I'm so very excited to give you this guest post from Sarah Richards. I saw a picture of her children doing this activity on instagram and asked her to do up a blog post to share here! It is such a great example of hands on, out door practical math. Plus she shares how she adjusts the activity for different ages. Enjoy...
Measuring and Estimating the Age of Trees
By Sarah Richards
I love Becky's hands on approach to math, and we really enjoy her units. I was so happy when she asked me to share this simple maths in nature activity that I have enjoyed doing with the children.
This week we headed to our local woods to observe the trees and estimate their age. The only preparation needed was to stash a tape measure, notebook and pencil in my bag. We were going to measure the girth or circumference of the tree's trunk, to estimate its age. Each year the girth of the tree increases as a new ring of growth is formed. I had read that although rates of growth may vary between different types of trees, on average they grow at a rate of 1 inch (2.5cm) per year.
Once out on our walk, I let the children select trees to measure. This was half the fun as they went off the path and sang "we're going on a tree hunt, we're going to find a big one, we're not scared." We then used the tape measure to measure the circumference of the tree's trunk and made a note of the measurement. We used our knowledge that 1 inch equals 1 year of growth and estimated the tree's age. We quickly found some that were too big to measure and guessed how much bigger they were* and therefore how old they might be.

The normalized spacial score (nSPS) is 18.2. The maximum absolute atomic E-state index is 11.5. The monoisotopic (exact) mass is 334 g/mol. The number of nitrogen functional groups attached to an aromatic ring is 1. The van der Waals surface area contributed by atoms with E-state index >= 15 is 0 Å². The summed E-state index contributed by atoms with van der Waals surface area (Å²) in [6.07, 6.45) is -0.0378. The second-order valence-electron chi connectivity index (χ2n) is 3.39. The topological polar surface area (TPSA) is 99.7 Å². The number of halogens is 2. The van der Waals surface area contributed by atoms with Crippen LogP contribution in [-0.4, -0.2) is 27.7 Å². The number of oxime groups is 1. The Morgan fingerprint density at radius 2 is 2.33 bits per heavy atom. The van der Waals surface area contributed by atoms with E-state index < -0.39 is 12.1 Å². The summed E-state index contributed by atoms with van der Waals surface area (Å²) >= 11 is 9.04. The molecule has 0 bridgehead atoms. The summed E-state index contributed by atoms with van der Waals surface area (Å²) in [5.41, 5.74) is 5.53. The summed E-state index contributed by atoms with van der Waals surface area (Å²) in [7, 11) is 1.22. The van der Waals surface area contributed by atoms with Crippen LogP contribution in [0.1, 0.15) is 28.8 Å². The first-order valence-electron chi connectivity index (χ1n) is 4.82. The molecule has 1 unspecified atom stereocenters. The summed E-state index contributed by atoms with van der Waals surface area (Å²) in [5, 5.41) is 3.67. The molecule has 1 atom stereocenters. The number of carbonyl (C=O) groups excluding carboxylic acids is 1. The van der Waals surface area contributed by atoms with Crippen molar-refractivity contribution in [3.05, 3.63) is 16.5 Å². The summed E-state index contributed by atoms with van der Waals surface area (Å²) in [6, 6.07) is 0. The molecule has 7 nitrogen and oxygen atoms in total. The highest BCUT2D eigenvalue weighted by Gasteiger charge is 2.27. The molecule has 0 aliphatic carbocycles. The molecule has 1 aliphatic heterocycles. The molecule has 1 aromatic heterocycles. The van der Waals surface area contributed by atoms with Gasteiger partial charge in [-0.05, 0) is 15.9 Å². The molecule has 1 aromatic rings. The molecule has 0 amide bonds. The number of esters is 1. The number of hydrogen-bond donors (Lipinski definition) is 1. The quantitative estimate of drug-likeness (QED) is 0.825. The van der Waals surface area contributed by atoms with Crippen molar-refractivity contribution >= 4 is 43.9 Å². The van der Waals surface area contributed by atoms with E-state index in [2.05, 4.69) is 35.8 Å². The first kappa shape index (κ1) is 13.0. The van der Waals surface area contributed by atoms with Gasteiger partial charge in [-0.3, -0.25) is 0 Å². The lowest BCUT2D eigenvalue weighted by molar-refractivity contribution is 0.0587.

I asked the children if they noticed any other differences in the younger and older trees. They observed that the older trees were taller, and that the bark on the older trees was rougher and was covered in interesting looking burls.
When we got home, I showed my four year old that the units on the tape measure were the same as those on a ruler. With the help of a ruler we drew a section of the tape measure, along with some of the trees she had seen, including the tall 'bumpy' one. I then wrote the word 'tree' for her to copy.
With my older children, I reminded them of the meaning of circumference. They also had a little extra work as they had noted the circumference in cm’s and then converted that into inches at home. I let my 7 year old do this by comparing the front and back of the tape measure. With my eldest son I spoke about the meaning of 'estimate' and 'average'.
We then looked up trees in our nature books to see what could find about their growth. Next I asked them to write their own account of what we had done in their nature books.
I hope you and your family enjoy getting out in nature and having a go yourself!
Sarah lives in the UK, and has been home educating 3 of her 4 children for the past 2 years. She is one of the Games for Good contributers. You can find her on instagram @richardsfamilyschoolhouse (I really recommend following along with her, so many great ideas! Xx Becky)
*Becky's note: you could mark with chalk the extent to the tape measure, measure the gap and sneak in some addition here too.